Mamta Banerjee is rattled by the growing popularity of the Modi-Amit Shah led BJP, is evident in her rants.
It is a rare Lok Sabha election when the electoral mood in the state of Uttar Pradesh does not occupy centre stage. The explanation is simple: Because Uttar Pradesh contributes the maximum number of seats, 80, to the House, it holds the key to government formation. The 2019 polls ought to have been no different, given that the results in Uttar Pradesh indeed are indeed critical for the players in the field. But there has been a dramatic shift in focus on the part of both the media and the political parties away from this state, to another, West Bengal.
Suddenly, there is talk that the outcome in this eastern state will be crucial to deciding the next government in New Delhi. West Bengal does have a sizeable contribution with 42 seats, but it is still small compared to Uttar Pradesh. The reason why West Bengal has become important is largely due to the brinkmanship of Chief Minister Mamata Banerjee and her Trinamool Congress. In every phase of the polling, large-scale violence has been reported from the state, with media reports clearly indicating that the Chief Minister’s party men had indulged in intimidation and assaults. The target has been supporters of the Bharatiya Janata Party who too, have hit back.
Mamata Banerjee ousted the Left Front from West Bengal despite the latter being in power for over three decades on a trot.
But why is Mamata Banerjee resorting to extreme steps — in her language — and her party workers rampaging across the state? It cannot be just that the contest is severe between the Trinamool Congress and the BJP. It is as bitter in Uttar Pradesh, with the Samajwadi Party-Bahujan Samaj Party combine taking on the BJP. It is equally intense in Odisha where the BJP is seeking to end the hegemony of the Biju Janata Dal. But there has been no violence in those states.
The primary reason for the West Bengal Chief Minister’s desperation has to do with her prime ministerial ambitions. If her party cedes ground to the BJP in the state, then she will stand at a disadvantage to push forward her claim to the nation’s leadership. Unlike in the case of parties such as the Congress and the BJP which have a nationwide presence, her Trinamool Congress is restricted to West Bengal, and it’s a do or die battle for her there. Mamata Banerjee has sought to occupy the pole position as a challenger to Prime Minister Narendra Modi, outdoing other opposition leaders in spewing venom against him — calling him a thief and a goon and threatening to slap him and break his teeth.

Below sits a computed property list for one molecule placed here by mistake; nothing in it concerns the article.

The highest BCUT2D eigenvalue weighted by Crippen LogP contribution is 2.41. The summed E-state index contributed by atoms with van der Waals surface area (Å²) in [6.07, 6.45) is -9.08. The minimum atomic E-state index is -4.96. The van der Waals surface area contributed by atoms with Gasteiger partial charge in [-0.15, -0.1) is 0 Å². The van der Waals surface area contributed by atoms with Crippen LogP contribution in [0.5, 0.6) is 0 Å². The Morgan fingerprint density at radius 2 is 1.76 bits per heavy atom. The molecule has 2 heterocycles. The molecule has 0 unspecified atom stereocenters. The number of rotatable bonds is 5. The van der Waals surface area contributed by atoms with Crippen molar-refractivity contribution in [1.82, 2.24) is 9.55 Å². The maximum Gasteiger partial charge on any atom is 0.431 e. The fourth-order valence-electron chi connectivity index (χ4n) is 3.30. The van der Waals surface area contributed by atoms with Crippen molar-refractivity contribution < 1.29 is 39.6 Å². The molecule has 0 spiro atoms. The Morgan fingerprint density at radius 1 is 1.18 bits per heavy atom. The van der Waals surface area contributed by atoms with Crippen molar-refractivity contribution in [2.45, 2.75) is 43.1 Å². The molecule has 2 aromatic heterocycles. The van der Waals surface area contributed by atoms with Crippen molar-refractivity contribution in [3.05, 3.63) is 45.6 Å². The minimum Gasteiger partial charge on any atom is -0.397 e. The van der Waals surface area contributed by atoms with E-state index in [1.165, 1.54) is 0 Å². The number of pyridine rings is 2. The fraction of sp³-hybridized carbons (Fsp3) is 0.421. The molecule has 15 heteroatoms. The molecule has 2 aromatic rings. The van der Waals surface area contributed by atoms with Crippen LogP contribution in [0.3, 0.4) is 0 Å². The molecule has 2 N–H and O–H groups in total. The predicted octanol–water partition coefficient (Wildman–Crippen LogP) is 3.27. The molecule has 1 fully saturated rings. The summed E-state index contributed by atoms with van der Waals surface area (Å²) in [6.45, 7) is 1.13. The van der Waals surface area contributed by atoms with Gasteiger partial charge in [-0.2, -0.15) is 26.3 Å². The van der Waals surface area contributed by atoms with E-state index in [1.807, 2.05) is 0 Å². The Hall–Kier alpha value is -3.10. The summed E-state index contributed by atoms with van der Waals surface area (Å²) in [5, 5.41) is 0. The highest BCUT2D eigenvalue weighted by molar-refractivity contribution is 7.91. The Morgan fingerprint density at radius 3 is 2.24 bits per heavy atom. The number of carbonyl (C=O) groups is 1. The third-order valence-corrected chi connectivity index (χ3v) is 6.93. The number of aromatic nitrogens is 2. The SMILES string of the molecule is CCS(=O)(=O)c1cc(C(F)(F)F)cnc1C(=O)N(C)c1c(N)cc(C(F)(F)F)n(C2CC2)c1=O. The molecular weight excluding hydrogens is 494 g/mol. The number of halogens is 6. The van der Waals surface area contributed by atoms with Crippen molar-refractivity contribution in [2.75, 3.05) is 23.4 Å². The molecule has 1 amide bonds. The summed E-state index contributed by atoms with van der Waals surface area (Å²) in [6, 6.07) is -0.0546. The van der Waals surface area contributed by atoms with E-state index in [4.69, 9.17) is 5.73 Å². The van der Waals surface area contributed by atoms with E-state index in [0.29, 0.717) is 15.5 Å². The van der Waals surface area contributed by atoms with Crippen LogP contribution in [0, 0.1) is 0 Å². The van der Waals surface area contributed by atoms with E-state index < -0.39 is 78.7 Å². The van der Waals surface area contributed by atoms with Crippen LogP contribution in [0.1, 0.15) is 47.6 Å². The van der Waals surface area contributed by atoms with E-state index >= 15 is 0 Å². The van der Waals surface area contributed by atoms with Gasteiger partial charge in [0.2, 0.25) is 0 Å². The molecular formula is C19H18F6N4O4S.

That she is rattled by the growing popularity of the Modi-Amit Shah led BJP, is evident in her rants. Over the months, she has done everything by the book and beyond to obstruct the BJP’s campaigning in the state, by blocking rallies of its president Shah and even Modi. She has indulged in minority appeasement to ensure that that bloc of votes remains with her. She is also fighting to retain her party’s standing for future Assembly elections — which too will become a challenge for her in case the BJP wins a sizeable number of seats in this Lok Sabha election.
All of this has resulted in a unique situation in West Bengal. In normal circumstances, the Trinamool Congress should have been happy to see the decimation of the Left and the Congress. But now it must be hoping they do well. This is because the votes of the two parties are threatening to shift to the BJP. If there is a large-scale transfer of Left and Congress votes to the BJP, Mamata Banerjee will be in deep trouble. On its part, the BJP is certainly looking to take away those votes, besides those from the Trinamool camp. Although the Left has been marginalised in the state over the last decade or so after Mamata Banerjee’s rise, it still managed 30 per cent of the votes in the 2014 parliamentary elections. Psephologists believe that, even if the Left loses 10 per cent its vote-share, it could lead to a huge spiral in the seats that the BJP will win, and consequently result in a big reduction of Trinamool seats.
Over the past couple of years especially, the BJP has been on a surge. In 2014, it had bagged 16 per cent of the votes polled but did particularly well in the last violent-hit panchayat elections. It has been able to not just exploit but also construct a shift in public mood in the state. It has been emboldened by its victory in Tripura Assembly polls against an entrenched Left and believes it can repeat the performance in West Bengal at the national level. Mamata Banerjee ousted the Left Front from West Bengal despite the latter being in power for over three decades on a trot. The BJP now expects to engineer a similar upheaval, with the Trinamool Congress at the receiving end.
1. The views expressed here are those of the author and do not necessarily represent or reflect the views of PGurus.
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